Learn more about La Charla
Our mission: education as contraception
La Charla aims to decrease teen pregnancy and increase access to higher education by empowering teens with the knowledge and capacity to make informed choices about their futures.
Founded in 2015 by Simone Ippoliti and Esperanza Quiroz, La Charla is based in the small rural village of Troilo, Nicaragua, located northwest of capital city Managua. La Charla’s goal is to provide comprehensive and empowerment-focused adolescent health education.
Our model is simple: youth facilitate weekly “charlas” (talks) about adolescent health with their peers. In exchange for serving as La Charla peer leaders, they are granted full university scholarships through matched donations.
Prior to La Charla’s founding, not a single student in Troilo had ever progressed to the university level.
Today, La Charla is considered part of the core curriculum for all youth ages 12-18 in Troilo and has successfully awarded university scholarships to over 75 students.
La Charla is more than just a teen pregnancy reduction initiative; it’s a sustainable health education model for youth designed by youth.
Join us today by donating to support a student in the La Charla program.
Yale School of Nursing: “La Charla”: The impact of one YSN alumnus in Nicaragua
When Simone Ippoliti ’16 MSN was accepted to Yale School of Nursing, she was instantly attracted to YSN’s commitment to global health. By the end of her Graduate Entry Pre-Specialty (GEPN) year, Simone met with Patricia Ryan-Krause, director of the Global Health Concentration, to discuss ways Simone could become involved. They discussed Patricia’s yearly nursing trip to Troilo, Nicaragua, and how the nation had some of the highest rates of teen pregnancy in the western hemisphere.
What began in that first meeting ultimately lead to a mentorship and partnership that lasted well beyond Simone’s three years at YSN. Patricia encouraged Simone to apply for a Downs Fellowship—a program at the Yale School of Public Health that sponsors Yale students to live, learn, work, and research in low- and middle-income countries. During her time in Nicaragua on the Down’s Fellowship, Simone examined the impact of sexual and reproductive health intervention on the rates of teen pregnancy. She then went on to spend a further three months in Troilo the following summer, working with a community health nurse and teaching adolescents about sexual and reproductive health, gender equality, and empowerment.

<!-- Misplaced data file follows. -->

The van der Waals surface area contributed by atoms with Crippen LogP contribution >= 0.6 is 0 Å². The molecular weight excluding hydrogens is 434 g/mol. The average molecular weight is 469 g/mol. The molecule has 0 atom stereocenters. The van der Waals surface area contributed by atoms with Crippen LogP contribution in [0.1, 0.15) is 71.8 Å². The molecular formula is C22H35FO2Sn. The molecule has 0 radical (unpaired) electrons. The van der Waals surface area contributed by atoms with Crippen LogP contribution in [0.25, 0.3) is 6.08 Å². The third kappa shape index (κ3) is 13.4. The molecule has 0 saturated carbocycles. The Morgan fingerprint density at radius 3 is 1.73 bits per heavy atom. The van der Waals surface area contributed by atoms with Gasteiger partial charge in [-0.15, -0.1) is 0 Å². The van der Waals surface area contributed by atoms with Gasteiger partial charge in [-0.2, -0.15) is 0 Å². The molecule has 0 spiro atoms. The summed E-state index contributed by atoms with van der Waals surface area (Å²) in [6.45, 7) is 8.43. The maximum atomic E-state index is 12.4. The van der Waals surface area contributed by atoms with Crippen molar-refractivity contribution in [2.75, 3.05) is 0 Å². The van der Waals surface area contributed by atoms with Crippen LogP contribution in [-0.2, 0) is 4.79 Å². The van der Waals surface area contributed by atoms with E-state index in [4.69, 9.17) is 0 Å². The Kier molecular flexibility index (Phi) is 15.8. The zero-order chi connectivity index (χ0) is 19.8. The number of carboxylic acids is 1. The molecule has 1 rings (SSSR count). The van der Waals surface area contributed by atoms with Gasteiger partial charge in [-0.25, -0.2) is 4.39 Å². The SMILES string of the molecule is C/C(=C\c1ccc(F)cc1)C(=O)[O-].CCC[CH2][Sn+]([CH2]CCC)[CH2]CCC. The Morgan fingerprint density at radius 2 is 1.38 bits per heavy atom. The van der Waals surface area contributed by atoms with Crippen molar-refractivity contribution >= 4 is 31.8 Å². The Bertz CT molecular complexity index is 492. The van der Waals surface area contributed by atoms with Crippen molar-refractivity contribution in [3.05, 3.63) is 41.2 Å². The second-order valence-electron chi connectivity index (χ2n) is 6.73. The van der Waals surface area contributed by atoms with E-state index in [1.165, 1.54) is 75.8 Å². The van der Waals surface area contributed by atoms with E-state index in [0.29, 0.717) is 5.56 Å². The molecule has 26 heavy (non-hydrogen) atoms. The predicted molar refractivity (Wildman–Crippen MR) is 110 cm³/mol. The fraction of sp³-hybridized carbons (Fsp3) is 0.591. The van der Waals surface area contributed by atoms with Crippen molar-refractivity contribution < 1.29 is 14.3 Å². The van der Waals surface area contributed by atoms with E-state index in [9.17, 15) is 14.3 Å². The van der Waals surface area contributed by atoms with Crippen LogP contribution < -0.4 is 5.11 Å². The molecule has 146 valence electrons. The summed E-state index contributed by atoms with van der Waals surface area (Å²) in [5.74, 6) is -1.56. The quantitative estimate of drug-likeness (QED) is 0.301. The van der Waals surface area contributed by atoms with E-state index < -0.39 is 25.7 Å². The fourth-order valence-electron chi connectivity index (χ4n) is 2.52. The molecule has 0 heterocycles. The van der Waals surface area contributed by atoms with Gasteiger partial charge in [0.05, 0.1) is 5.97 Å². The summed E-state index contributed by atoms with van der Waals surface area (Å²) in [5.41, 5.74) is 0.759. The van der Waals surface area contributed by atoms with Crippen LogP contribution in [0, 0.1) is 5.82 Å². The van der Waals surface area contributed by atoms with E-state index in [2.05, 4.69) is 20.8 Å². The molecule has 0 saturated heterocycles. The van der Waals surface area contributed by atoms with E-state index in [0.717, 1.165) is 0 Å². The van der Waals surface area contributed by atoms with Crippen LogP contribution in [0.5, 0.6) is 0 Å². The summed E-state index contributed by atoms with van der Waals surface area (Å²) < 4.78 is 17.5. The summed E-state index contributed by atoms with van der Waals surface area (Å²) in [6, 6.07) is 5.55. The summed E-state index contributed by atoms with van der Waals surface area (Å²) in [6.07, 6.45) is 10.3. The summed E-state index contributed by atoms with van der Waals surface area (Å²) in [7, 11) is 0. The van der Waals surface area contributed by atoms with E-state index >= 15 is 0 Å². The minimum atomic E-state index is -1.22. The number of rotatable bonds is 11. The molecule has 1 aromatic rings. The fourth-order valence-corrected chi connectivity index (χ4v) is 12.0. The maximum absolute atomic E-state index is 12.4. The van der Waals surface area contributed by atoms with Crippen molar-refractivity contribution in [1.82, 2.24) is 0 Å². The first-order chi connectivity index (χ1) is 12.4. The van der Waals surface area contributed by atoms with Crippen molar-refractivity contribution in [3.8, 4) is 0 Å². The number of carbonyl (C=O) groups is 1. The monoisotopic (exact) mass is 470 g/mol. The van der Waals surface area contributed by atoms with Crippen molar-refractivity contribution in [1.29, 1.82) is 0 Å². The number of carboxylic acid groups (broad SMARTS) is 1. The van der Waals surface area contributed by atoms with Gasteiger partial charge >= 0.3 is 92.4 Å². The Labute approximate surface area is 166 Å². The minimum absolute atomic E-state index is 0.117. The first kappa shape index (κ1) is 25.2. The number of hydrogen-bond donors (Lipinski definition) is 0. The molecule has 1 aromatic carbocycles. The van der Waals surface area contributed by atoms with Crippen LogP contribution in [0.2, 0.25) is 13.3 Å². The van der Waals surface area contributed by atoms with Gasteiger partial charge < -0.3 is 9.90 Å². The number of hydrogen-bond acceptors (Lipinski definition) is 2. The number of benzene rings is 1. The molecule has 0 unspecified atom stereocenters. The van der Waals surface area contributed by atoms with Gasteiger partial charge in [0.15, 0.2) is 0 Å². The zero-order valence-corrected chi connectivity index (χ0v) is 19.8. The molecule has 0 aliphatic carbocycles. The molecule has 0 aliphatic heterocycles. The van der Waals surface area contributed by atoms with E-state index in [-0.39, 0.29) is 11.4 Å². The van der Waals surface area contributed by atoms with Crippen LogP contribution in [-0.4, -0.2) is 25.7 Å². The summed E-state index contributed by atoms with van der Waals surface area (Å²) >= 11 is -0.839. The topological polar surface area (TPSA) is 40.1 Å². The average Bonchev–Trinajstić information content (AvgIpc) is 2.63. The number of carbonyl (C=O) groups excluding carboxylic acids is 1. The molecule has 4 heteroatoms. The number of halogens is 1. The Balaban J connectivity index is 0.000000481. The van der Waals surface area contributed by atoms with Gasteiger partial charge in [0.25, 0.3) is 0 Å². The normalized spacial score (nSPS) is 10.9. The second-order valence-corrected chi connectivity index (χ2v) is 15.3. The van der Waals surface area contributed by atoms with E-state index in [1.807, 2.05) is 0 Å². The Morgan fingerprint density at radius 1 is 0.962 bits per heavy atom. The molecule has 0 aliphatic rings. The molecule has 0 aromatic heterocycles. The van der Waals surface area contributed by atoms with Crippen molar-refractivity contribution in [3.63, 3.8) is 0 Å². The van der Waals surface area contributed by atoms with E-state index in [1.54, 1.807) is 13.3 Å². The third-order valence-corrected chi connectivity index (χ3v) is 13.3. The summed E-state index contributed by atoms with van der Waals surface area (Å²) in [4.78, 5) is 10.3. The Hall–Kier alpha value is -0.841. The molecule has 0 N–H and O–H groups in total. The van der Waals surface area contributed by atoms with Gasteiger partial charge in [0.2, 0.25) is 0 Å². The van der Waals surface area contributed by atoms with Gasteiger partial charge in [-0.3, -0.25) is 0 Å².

As Simone neared the end of the three months, she trained the oldest students to lead the group discussions so that “la charla” (a term used locally to describe informal educational talks) as the teens affectionately called the program, could continue. This developed into a formal program where, in exchange for a one-year commitment as peer leaders, the older students were offered the opportunity to attend university—something that only one other child from their community had ever accomplished. In the three years since its inception, La Charla has matched three graduating classes of peer leaders with individual sponsors in the United States to receive full university scholarships. Several La Charla graduates are now studying English at the local university while others have gone on to study nursing, pharmacy, and mechanics. It has also continued to provide school-based weekly peer-led sexual and reproductive health education to all adolescents in Troilo and, since the program started, no La Charla participant under the age of 18 years old has become pregnant.
Patricia Ryan-Krause remarked, “Simone’s continued engagement with the adolescents in the community of Troilo years after her Downs Fellowship was completed is a wonderful example of a sustainable project that continues to have an impact on the community. She has transformed research on the topic of adolescent pregnancy into practical educational activities with extraordinarily positive results on the lives of adolescents and their community.”
Simone now works full-time as a pediatric nurse practitioner at Bayview Child Health Center in San Francisco. There, she works to provide trauma-informed care and address the physical, mental and emotional needs of children experiencing childhood adversity. Simone has recently filed La Charla as a 501(c)(3) nonprofit and will head back to Nicaragua next month with Yale School of Nursing to help train the new La Charla leaders.